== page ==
Of late, apart from the amazing multi-tentacular edifice of 2666, our thirst for Bolaño has been quenched by irregular posthumous works. The first one was The Insufferable Gaucho. Particularly impressive is the piece entitled "Literature + illness = Illness", which can be read as a testament, a masterly lesson on how to undermine a lecture, an autobiographical short story, and text commentary. Those 20 sombre pages speak of writing as a conversation with death, as a fight from the centre of sickness. Bolaño lived for many years like a man close to death, saying goodbye. That was how he wrote as well: with the fury of last chances, the life-affirming melancholy of the seriously ill. Nowadays I think that is what we should have to do: always to write like people close to death. Like healthy people close to death.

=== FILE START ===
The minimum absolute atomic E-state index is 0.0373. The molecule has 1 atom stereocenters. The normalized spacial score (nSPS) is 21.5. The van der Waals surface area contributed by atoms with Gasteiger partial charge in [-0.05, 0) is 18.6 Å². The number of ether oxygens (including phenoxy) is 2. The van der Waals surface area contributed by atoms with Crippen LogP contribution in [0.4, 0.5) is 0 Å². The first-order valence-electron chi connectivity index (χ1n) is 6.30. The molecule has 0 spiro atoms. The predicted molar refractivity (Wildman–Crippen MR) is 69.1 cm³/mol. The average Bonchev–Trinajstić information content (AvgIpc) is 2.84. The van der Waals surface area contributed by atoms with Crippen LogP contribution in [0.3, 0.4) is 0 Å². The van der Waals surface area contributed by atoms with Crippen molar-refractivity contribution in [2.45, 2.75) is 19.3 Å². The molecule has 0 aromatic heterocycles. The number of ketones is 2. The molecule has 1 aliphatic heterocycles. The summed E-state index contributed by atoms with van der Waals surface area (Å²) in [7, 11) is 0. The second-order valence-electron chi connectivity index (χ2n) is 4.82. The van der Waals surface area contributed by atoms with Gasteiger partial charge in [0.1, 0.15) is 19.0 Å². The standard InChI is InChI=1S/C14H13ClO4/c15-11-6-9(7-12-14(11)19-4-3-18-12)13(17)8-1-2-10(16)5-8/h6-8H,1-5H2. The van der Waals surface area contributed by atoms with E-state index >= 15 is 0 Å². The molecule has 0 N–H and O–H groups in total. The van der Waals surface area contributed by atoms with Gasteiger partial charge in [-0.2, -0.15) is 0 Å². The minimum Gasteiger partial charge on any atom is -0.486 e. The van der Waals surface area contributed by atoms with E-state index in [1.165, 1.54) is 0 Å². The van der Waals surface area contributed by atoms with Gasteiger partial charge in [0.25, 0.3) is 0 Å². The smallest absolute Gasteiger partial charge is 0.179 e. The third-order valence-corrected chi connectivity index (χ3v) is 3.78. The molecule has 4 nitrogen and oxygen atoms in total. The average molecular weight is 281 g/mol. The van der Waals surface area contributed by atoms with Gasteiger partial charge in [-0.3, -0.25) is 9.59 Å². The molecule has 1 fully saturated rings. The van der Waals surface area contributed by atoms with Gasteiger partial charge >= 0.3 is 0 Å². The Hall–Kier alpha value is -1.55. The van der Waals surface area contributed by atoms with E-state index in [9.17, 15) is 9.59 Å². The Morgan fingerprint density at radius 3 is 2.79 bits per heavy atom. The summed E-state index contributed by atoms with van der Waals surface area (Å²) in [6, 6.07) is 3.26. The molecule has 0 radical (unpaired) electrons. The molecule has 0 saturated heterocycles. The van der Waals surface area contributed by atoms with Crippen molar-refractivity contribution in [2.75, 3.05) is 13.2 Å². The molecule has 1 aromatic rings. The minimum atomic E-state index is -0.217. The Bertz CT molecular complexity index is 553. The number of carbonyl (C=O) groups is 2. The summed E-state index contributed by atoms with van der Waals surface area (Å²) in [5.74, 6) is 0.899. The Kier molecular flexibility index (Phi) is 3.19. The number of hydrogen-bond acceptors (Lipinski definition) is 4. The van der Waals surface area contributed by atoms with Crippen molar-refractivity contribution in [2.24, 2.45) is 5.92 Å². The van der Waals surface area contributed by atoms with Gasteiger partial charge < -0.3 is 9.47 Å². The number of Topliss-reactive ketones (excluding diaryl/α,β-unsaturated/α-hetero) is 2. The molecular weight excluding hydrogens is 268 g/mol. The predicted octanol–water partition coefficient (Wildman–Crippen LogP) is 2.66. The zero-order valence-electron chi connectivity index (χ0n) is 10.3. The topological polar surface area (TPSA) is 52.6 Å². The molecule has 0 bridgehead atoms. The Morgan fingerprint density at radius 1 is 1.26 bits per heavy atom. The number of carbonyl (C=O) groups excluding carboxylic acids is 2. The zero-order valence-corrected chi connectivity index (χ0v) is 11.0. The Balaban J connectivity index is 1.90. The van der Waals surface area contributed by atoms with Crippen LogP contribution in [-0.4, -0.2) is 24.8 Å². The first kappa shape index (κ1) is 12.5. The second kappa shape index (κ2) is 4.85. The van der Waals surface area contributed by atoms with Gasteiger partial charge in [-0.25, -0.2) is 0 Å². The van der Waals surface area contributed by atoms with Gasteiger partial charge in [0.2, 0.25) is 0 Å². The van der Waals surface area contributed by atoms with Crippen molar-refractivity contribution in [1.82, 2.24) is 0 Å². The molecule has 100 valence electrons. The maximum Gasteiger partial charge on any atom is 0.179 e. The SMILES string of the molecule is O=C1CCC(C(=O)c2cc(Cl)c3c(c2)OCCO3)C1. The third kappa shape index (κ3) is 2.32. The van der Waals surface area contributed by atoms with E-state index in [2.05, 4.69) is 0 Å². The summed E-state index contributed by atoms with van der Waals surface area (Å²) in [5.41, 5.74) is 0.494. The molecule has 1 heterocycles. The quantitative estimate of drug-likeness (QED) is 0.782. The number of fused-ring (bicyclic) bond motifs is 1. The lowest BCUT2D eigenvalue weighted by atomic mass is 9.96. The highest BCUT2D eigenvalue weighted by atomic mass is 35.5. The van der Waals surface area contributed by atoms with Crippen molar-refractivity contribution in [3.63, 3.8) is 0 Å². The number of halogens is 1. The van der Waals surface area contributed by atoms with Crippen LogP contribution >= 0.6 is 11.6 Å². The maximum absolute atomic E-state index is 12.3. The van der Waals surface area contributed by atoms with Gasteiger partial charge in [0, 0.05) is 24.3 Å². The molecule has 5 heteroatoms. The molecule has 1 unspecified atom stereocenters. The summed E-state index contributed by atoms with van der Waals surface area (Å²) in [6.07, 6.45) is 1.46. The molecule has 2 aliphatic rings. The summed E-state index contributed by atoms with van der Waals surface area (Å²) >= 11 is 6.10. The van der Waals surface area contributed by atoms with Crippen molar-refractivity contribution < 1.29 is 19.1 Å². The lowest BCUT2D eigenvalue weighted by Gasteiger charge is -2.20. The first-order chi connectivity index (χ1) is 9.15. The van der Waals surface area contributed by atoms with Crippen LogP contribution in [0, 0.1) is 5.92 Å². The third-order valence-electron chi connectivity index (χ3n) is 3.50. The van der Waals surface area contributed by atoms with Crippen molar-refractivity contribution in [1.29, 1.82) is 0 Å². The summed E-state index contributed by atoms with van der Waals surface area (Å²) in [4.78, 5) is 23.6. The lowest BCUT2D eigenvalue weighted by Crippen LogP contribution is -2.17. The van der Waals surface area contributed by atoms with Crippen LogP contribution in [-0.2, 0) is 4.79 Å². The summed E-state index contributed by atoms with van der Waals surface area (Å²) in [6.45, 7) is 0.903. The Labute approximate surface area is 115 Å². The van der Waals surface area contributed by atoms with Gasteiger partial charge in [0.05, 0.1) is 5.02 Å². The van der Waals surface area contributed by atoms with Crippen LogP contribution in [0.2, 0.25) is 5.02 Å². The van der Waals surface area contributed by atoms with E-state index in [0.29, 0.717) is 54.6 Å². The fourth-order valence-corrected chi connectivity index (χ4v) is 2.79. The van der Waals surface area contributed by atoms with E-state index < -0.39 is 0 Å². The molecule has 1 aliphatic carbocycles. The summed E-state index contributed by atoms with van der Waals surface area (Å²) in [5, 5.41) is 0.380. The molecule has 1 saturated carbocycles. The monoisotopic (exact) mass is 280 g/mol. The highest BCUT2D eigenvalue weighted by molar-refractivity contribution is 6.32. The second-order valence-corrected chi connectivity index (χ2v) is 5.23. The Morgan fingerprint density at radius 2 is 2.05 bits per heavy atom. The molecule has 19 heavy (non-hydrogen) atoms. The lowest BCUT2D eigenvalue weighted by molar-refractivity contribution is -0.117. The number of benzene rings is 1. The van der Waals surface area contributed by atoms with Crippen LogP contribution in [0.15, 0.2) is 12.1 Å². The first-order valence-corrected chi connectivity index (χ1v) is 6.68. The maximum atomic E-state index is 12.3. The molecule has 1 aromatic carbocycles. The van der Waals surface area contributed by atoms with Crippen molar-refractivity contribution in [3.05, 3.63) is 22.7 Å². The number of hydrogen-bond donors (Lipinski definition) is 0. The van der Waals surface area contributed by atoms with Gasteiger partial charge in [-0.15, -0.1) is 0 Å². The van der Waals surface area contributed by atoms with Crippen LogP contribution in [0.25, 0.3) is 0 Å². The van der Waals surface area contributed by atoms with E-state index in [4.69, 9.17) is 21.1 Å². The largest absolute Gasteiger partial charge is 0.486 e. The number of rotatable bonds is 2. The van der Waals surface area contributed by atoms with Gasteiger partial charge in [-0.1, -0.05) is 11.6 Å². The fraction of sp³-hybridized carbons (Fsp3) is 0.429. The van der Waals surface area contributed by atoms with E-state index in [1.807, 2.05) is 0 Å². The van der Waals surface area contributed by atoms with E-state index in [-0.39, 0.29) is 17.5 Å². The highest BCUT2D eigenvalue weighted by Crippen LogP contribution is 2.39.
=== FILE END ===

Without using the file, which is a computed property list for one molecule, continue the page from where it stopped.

The second of these posthumous books, Between Parentheses, was a compilation of speeches, articles, reviews and occasional texts. That book ends with an interview published in Playboy shortly before his death. In a hypnotic game of ping-pong, Bolaño paints his last self-portrait. Whom would he like to meet in the great beyond? "I don't believe in the great beyond. What a surprise if it did exist. I would study a course taught by Pascal." What sort of things make you laugh? "My own and other people's misfortunes". What sort of things make you weep? "The same: my own and other people's misfortunes".

The character that emerges from this interview is remarkably like the emotional, unshaven person that was Roberto Bolaño. In response to a question about what changes he noted when he learned of his illness, he replies: "I realised I was not immortal, which, at the age of 38, was high time I realised it". Such was Bolaño's wisdom: a mixture of zen maestro and old cowboy, of tramp and chess-player.